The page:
The Labour figure may seem a little higher than expected, but it's broadly in line with what we learned at the leadership election a few weeks ago, in which 17,664 full members cast a vote on a turnout of 62.3%.  The party does seem to have demonstrated a certain cockroach-like resilience during its historic crisis over the last three-and-a-half years.

Thursday, January 4, 2018

Cable to the unknown

Just for the sake of completeness, and also because it happens to be a favourable one, here's what is presumably the last Scottish subsample from a GB-wide poll that was conducted during 2017.  It's from YouGov...

SNP 38%, Conservatives 24%, Labour 24%, Liberal Democrats 9%, UKIP 5%

Thirty-two of the last thirty-five subsamples have now put the SNP in the lead.

In the Britain-wide results of the poll's supplementary questions, one thing that leaps out at me is that Vince Cable clearly isn't setting the heather alight.  19% of respondents think he's doing a good job as Lib Dem leader, 29% think he's doing a bad job, and 53% don't know.  The stock excuse for the high level of don't knows on personal ratings for a new Lib Dem leader is that he hasn't had a chance to build up his profile yet, but that doesn't really apply to a readymade household name like Cable.  I'm inclined to wonder whether the bulk of those 53% of people weren't actually aware that he's become leader.  Either that or they can't think off the top of their heads of a single thing he's said or done as leader.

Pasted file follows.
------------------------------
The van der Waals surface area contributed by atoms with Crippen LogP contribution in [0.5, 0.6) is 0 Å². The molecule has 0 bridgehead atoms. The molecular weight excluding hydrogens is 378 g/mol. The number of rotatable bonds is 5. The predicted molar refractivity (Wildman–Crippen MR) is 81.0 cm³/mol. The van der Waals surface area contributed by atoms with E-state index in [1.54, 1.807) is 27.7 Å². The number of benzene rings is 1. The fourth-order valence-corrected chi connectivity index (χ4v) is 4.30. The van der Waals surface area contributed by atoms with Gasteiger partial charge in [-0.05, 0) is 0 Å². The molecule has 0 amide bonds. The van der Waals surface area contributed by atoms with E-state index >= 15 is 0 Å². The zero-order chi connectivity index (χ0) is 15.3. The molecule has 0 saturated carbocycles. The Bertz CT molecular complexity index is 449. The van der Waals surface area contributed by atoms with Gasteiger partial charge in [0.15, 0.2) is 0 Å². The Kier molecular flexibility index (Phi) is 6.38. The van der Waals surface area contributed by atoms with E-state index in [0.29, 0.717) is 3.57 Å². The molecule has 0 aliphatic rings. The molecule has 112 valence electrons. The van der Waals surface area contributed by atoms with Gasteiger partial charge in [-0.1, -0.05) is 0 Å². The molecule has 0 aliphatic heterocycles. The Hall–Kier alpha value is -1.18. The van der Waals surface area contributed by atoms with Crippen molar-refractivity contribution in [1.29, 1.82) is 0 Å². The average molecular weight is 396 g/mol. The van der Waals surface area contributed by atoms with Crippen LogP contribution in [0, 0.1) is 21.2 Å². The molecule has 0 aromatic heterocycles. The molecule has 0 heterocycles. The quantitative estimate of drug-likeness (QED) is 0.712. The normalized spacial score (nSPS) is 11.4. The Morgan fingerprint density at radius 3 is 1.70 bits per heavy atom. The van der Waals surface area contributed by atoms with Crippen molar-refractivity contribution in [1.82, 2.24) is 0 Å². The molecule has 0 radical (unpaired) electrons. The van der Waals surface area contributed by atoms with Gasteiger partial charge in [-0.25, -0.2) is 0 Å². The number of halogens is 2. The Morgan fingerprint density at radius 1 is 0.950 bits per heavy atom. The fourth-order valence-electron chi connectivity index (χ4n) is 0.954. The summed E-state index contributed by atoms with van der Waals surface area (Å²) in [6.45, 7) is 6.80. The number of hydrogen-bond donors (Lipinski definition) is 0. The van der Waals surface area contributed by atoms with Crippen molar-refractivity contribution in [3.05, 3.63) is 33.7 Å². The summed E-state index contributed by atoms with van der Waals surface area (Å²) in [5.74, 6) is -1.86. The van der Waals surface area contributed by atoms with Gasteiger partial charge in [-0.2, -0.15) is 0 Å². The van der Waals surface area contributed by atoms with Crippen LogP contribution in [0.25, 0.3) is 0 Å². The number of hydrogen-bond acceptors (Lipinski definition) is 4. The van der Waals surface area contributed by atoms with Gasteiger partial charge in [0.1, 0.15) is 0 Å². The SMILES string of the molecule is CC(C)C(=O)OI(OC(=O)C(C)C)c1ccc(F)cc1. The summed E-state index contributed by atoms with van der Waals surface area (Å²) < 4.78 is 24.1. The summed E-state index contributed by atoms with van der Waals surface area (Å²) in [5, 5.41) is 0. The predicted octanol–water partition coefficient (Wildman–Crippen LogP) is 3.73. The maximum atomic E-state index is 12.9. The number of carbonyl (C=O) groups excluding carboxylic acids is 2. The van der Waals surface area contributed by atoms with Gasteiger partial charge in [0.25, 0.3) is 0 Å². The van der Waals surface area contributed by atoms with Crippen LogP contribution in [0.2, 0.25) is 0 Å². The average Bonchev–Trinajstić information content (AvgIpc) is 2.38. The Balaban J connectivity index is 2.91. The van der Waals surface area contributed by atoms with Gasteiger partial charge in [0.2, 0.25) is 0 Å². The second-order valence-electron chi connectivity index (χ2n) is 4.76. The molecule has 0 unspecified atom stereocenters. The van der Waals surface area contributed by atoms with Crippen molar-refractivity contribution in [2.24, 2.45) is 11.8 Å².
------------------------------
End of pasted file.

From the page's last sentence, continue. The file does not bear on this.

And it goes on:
Wednesday, January 3, 2018

To lead or not to lead - that is the question

As you may have seen, there's been a new outbreak of the intra-Yes culture wars today, triggered by a post on Wings about another question from the Panelbase poll, showing that by a margin of 58% to 18% the Scottish public are opposed to the proposal that individuals should have the right to change their own legally-recognised gender without reference to anyone else.  I'm not going to get involved in any discussion on the substance of this issue - life's too short (elements of the radical left have spent a fair bit of the last twelve months complaining about me writing a light-hearted Christmas poem, for pity's sake), and as it happens my views on this particular subject aren't especially well-developed anyway.  However, what I do want to offer a view on is the dispute over whether the question the Wings poll asked was "leading" or not.  Here it is in full -